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Feature


For his first theatrical feature, Michael Mann (Manhunter, Public Enemies) returned to the rain-soaked streets of his home-town, Chicago, for a stunning piece of neo-noir starring James Caan (The Godfather, Rollerball) at his toughest.

Caan plays Frank, a jewel thief and former convict who is looking to settle down with his girlfriend (Tuesday Weld, Once Upon a Time in America) and begin a family. But when his ‘fence’ is thrown from a window and the Chicago Mafia begin to flex their muscles, his hopes of a quiet life become anything but…

With a sterling supporting cast in the shape of James Belushi, Robert Prosky, Willie Nelson and Dennis Farina, lush electronic score by Tangerine Dream and the assured direction of Mann, Thief is a standout eighties crime flick that paved the way for the his later urban thrillers such as Heat and Collateral as well as Nicolas Winding Refn’s Drive.


About the transfer: This new HD master was provided by The Criterion Collection and delivered by MGM via Hollywood Classics. The transfer was created in 4K resolution on a Northlight film scanner from the 35mm original camera negative. Director Michael Mann's original 35mm answer print was used as a colour reference, and Mann supervised and approved the entire transfer. The added Willie Dixon fisherman scene was sourced from a 35mm internagative made from a print. All picture restoration work was completed by The Criterion Collection.

The original stereo soundtrack was remastered to 5.1 surround at 24-bit from 35mm 4-track magnetic audio stems, and approved by Mann.

Transfer supervisors: Lee Kline/Criterion. Michael Mann.
Colourist: Gregg Garvin/Modern Videofilm, Burbank.


Video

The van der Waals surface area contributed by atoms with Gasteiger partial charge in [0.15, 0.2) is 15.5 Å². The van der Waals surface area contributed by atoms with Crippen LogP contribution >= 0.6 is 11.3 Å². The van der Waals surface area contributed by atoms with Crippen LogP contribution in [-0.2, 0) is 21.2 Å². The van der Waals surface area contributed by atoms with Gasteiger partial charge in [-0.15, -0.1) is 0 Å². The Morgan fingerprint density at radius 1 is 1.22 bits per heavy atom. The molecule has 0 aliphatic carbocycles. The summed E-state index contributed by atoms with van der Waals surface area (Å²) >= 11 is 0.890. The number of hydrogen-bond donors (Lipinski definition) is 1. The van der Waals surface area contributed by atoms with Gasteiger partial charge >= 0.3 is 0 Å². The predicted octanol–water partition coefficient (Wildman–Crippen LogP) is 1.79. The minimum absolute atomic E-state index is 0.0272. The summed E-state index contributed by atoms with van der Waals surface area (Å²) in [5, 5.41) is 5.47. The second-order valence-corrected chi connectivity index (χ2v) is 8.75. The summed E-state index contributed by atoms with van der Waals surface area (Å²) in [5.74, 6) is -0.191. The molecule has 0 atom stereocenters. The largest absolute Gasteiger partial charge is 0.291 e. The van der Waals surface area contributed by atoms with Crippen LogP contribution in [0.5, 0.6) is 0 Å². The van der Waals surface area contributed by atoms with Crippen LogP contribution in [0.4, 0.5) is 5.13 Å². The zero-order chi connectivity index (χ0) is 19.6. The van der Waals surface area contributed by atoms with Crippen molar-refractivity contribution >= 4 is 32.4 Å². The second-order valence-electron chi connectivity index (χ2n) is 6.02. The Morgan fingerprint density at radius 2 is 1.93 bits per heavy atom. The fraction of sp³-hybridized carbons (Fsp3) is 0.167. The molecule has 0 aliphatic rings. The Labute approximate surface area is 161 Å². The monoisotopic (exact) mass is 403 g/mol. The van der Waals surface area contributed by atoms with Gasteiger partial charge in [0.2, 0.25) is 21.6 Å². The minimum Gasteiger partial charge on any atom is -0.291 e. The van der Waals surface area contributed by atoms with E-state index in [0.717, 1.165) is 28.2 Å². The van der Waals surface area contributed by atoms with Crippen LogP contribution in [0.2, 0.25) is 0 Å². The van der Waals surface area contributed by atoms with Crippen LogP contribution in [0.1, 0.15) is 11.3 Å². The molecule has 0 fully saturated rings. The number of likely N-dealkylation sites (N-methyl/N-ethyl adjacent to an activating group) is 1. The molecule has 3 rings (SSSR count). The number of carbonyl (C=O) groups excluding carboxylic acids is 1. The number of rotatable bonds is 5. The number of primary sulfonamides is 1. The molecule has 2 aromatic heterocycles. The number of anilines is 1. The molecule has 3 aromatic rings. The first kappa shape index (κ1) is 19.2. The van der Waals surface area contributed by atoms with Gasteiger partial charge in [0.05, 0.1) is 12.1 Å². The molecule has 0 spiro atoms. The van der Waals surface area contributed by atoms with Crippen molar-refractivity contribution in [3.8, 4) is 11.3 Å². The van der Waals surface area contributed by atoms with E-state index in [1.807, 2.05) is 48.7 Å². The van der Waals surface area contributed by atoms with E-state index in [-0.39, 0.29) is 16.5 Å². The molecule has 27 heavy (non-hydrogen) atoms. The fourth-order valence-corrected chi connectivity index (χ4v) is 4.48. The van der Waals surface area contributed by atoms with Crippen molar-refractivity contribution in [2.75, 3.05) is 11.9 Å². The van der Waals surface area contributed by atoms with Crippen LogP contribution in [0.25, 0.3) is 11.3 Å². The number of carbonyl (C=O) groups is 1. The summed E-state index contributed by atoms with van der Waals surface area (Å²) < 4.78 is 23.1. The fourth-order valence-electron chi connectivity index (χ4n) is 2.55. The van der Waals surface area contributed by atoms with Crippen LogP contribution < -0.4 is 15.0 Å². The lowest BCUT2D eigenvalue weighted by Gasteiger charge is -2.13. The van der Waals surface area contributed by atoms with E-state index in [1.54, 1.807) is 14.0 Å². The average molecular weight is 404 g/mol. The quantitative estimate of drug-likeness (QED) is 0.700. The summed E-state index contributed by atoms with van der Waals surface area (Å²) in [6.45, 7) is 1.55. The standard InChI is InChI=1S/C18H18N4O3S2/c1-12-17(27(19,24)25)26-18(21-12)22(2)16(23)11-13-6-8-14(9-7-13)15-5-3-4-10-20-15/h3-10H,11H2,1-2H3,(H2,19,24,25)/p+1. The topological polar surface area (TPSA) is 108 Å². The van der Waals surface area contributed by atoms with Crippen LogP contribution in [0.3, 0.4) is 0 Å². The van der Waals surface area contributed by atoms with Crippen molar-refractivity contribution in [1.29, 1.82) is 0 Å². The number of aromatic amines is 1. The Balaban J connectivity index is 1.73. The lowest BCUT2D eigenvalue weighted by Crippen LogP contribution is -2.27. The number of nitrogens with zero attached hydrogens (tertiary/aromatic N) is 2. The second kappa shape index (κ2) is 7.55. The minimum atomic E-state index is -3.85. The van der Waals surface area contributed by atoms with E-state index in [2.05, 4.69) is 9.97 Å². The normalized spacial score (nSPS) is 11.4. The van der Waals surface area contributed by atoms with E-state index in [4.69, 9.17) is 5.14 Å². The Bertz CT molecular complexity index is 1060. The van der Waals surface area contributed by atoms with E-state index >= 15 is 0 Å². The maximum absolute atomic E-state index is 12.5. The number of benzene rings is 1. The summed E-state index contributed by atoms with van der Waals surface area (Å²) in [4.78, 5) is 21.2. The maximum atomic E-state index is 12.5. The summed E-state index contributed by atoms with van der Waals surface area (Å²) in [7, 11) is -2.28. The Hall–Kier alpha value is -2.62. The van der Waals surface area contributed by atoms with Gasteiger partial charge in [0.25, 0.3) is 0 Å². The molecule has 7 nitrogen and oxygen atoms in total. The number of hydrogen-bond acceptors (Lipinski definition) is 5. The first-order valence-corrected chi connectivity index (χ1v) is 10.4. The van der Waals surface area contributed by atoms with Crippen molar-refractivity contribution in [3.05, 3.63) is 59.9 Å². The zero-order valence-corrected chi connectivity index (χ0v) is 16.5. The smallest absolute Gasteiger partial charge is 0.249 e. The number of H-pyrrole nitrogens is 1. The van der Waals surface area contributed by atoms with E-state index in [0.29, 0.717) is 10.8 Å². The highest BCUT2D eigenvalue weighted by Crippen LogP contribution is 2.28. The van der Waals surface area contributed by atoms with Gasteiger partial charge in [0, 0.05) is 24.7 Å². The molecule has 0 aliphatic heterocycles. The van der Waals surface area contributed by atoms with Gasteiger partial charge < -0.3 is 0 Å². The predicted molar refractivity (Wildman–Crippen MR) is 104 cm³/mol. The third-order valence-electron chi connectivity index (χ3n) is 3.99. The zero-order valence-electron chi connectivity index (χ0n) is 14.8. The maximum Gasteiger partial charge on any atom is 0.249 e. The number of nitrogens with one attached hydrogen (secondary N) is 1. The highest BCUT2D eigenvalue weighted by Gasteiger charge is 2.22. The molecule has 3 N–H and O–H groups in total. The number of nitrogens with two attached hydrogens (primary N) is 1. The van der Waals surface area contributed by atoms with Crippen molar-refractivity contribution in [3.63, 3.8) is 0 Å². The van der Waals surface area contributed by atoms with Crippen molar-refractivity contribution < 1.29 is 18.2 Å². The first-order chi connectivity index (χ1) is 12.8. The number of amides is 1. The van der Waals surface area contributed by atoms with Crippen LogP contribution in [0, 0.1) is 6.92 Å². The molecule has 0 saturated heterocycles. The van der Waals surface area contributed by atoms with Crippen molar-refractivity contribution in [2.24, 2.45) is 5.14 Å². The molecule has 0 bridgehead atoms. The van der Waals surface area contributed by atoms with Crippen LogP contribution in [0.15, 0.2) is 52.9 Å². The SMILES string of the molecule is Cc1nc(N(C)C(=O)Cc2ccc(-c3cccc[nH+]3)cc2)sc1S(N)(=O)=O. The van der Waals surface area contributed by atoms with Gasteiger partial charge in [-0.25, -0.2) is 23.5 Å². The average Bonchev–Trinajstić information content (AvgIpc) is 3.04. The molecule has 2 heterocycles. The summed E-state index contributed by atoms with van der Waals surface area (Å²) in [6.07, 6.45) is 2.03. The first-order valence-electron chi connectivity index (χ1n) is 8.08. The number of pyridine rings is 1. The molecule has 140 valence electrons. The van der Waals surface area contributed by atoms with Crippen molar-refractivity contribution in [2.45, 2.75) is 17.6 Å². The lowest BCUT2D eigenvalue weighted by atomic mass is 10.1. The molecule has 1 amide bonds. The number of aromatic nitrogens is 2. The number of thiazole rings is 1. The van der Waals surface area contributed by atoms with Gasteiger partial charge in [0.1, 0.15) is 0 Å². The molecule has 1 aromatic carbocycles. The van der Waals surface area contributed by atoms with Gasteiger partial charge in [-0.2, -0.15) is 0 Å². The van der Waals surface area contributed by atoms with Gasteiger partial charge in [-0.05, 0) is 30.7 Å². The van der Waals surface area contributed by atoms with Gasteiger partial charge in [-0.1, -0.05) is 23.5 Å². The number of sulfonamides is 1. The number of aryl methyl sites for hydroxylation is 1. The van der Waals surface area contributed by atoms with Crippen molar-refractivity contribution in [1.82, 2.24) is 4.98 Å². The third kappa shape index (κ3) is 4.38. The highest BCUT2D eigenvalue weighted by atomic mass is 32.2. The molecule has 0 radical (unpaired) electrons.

Arrow's Thief is based on the same director-approved and supervised 4K transfer Criterion did for its own release of the film. The resultant image is, for the most part, wonderful, exhibiting fine a fine grain structure that preserves plenty of detail. There are soft shots of course, but these are clearly inherent to the original photography rather than the result of any nefarious digital tinkering. The image is also spotlessly clean. The contentious issue with the new director's cut of the film is the colour grading, which deviates significantly from previous home video releases. As you can see from the details above, Mann was heavily involved in the creation of the new transfer and as such we should probably take this as his definitive vision of the film. However, about thirty seconds into the picture it’s plainly evident that the grading is incredibly reminiscent of numerous contemporary films, displaying a 'teal' colour scheme that will be all-too familiar to anyone who's watched more than a handful of features in the past few years.

With written confirmation of Mann's involvement I have to assume that this is how he always intended the film to look, or at the very least how he wants it to look now. Unfortunately it's such an anachronistic grade I honestly found it quite distracting. Now I'm not disputing that the original answer print had a cooler tone, or at least that Mann always intended the film to have such a stylised appearance, but the issue here is that a look that would once have been accomplished photochemically has now been achieved by way of digital tools and it just looks off. If someone like me can pick up on this on my first viewing of the film one has to wonder what long-time fans are going to make of the changes. Still, putting aside my misgivings about the overwhelmingly blue palette I couldn't be more enthusiastic about the technical merits of the presentation. Criterion's Blu-ray looked fantastic compared to the older DVDs, but Arrow's presentation manages to eclipse it with a superior encode that preserves more of the grain structure with fewer artefacts.

Perhaps the greatest advantage Arrow's package has over Criterion's is the inclusion of the theatrical release of the film on a second disc. Although not as technically proficient as the director's cut – you'll see film artefacts, coarser grain, red push and blown highlights - the theatrical cut is of a standard that would earn a very respectable score in isolation. In other words, if I hadn't seen the version taken from a 4K master I'd have been more than happy with this version of the feature. Ultimately I have no way of knowing if it's a more accurate representation of the original theatrical release, but if you'd dead against the more stylised look of the director's cut you don't have to compromise because the familiar look of theatrical version is on hand.

Audio


As usual I have far less to say about the film's aural characteristics than I do about the visuals. The director's cut of the film features both the original stereo soundtrack in LPCM 2.0 and a multi-channel DTS-HD Master Audio 5.1 track, while the theatrical cut features only and LPCM 2.0 stereo track.